The main consequence of the terror attacks is that the focus on students’ mental health is more important. Students that had been involved in the attacks or anybody who had troubles dealing with emotions after were allowed to go to the front of the queue for psychiatrist services in the student-welfare organisations.

In November 2011 I started to see a psychiatrist connected to the student-welfare organisation in Oslo because of my connections to the happenings at Utøya, and a fear of failing my exam in December. Students that were on Utøya also had the chance to take exams later or have more time to sit the exams because of concentration problems. I don’t know if these special arrangements still exist.

Do most students feel safe at the University, or is there an ongoing feeling of insecurity?

In November 2011 there was a report saying one out of six students felt insecure at their university. I don’t know what the numbers are now, but when thinking about how my friends and acquaintances behave, I don’t see any signs of panic. Personally, I remember thinking insecure during the first couple of weeks, looking for emergency exits just in case something happened.

Do you think the attacks brought the university community, and Norway as a nation, together?

There’s certainly no doubt that it brought Norway as a nation closer together, the first couple of months after the terror. I think the values and how we reacted will still be in our subconscious, and will be a part of the generations growing up. But I think everyone will admit that it was hard to have a good public discussion of the issues that followed, because there were so many feelings connected to the happenings.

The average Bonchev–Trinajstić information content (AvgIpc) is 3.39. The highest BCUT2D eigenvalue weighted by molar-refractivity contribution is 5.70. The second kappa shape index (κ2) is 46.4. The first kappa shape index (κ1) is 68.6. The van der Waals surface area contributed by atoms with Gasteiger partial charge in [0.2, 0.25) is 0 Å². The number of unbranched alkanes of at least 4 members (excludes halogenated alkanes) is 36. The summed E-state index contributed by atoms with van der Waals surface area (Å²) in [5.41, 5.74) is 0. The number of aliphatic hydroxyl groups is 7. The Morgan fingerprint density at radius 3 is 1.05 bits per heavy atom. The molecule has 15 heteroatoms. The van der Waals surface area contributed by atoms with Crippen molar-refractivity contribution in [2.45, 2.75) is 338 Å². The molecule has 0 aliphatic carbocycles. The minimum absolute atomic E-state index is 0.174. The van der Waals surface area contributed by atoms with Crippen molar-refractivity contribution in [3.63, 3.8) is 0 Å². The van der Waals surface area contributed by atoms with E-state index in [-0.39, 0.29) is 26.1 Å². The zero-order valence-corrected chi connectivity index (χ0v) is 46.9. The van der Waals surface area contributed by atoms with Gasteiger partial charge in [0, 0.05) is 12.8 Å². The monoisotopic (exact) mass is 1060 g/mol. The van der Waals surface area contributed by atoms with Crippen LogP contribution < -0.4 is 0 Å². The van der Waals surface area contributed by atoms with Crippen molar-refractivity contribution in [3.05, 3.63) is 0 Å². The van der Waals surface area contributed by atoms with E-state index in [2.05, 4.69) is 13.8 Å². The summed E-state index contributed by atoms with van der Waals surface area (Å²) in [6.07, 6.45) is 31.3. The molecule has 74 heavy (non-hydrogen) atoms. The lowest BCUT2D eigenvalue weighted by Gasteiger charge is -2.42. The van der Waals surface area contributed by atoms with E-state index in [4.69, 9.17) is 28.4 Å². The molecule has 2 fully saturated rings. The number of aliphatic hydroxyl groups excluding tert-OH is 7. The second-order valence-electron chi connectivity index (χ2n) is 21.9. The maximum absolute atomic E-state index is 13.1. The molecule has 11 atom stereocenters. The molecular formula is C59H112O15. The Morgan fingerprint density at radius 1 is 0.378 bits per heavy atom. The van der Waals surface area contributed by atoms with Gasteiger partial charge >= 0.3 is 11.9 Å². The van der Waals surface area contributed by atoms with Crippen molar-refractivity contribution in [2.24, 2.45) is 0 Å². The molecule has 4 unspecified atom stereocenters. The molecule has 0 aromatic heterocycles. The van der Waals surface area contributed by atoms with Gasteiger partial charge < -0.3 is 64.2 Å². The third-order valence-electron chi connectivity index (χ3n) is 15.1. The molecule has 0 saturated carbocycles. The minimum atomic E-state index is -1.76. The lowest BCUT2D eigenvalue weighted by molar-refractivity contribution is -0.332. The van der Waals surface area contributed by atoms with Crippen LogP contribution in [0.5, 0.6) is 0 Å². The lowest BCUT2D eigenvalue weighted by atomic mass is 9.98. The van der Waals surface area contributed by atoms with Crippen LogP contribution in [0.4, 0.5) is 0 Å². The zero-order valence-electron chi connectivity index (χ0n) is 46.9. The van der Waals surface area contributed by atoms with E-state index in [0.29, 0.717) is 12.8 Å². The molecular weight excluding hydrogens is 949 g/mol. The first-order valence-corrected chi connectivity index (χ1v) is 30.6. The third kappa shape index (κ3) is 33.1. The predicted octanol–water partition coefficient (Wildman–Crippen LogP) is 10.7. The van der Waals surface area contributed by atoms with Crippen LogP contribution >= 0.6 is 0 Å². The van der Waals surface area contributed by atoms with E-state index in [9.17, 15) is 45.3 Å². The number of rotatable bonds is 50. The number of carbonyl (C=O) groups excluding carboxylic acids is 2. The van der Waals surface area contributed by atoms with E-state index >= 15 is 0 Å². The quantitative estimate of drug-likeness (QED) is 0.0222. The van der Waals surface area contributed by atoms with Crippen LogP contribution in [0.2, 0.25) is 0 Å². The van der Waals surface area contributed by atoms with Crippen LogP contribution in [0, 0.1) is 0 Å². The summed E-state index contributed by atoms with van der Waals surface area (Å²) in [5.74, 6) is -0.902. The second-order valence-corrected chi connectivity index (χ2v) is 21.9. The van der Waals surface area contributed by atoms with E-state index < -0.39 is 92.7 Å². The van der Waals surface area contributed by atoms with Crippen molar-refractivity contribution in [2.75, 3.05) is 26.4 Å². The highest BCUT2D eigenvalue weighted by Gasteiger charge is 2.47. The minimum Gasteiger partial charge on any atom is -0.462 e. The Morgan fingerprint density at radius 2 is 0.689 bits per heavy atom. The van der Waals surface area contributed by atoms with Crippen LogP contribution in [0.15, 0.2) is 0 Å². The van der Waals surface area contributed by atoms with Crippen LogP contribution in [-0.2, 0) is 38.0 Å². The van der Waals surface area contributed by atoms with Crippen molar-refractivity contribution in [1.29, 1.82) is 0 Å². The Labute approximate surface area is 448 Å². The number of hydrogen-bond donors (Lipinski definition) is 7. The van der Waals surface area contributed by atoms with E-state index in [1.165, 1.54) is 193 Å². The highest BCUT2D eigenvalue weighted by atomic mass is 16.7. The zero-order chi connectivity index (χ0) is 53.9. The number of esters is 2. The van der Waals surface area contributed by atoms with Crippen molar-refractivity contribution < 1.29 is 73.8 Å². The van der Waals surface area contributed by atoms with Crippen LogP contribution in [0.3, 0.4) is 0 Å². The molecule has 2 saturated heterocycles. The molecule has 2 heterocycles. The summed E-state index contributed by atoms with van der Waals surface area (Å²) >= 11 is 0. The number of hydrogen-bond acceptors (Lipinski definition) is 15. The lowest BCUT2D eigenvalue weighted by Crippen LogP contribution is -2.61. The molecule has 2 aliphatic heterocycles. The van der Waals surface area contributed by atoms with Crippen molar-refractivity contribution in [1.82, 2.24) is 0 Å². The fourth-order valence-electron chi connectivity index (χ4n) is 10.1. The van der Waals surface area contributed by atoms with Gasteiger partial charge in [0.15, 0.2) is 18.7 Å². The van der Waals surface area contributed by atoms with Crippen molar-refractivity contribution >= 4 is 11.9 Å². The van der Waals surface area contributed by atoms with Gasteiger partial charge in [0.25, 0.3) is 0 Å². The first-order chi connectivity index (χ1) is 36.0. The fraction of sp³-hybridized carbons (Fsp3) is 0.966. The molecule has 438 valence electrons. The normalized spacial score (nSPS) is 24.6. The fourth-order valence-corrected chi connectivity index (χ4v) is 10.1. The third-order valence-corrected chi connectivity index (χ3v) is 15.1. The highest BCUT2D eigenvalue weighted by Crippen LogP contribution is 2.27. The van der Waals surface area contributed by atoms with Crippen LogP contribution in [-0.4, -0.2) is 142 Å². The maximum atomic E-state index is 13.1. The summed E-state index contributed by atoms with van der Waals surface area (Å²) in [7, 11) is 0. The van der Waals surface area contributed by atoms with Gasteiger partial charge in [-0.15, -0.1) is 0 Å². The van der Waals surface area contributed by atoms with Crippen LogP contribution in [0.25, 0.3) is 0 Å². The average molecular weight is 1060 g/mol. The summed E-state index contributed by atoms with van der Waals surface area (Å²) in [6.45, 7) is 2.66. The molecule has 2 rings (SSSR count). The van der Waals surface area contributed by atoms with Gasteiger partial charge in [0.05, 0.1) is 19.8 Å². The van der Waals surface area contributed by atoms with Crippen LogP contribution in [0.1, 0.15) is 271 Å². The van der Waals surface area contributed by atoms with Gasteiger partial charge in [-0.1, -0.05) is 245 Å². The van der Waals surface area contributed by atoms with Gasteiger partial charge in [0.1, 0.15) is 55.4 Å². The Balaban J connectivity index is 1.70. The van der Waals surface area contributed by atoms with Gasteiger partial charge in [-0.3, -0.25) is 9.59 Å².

Did you think about leaving Norway following the attacks?

Leave the country that has been ranked as the best place in the world to live several times? Nope. Compared to the rest of Europe this is a very safe place to be a student, both in terms of the welfare while studying and job opportunities after finishing your degree. The only thing I was thinking about after the attacks was how fast I could get to Oslo and comfort my friends. It’s very important to remember that the attacks were carried out by only one man, terrorist Anders Behring Breivik.

What effect have the attacks had on extreme-right-wing political discourse in Norway?

Wow, this is a tough one, because everything depends on how you define ‘extreme-right-wing’. For ten years, after its beginning in 1998, there was a Nazi group called Vigrid in Norway, but this doesn’t exist anymore. Historically, there hasn’t been an extreme-right-wing political party since the Second World War. Some people would say that the Progress Party in Norway have a tendency to talk about asylum seekers in a racist way, but this doesn’t necessarily make them extreme.

What is interesting to look at is how the terrorist Anders Behring Breivik found inspiration online. I don’t know how it is in New Zealand, but Norwegian online newspapers’ message boards are dominated by angry racists when it comes to rape, jobs, murders and criminality. It’s scary to see what opinions there are out there, and the worst part is that you don’t know if it’s your neighbour, a person beside you at the bus, or a mentally ill person writing it. So one could say there’s no clearly extreme-right-wing political discourse in Norway, but we know there’s a dark force in our society as well.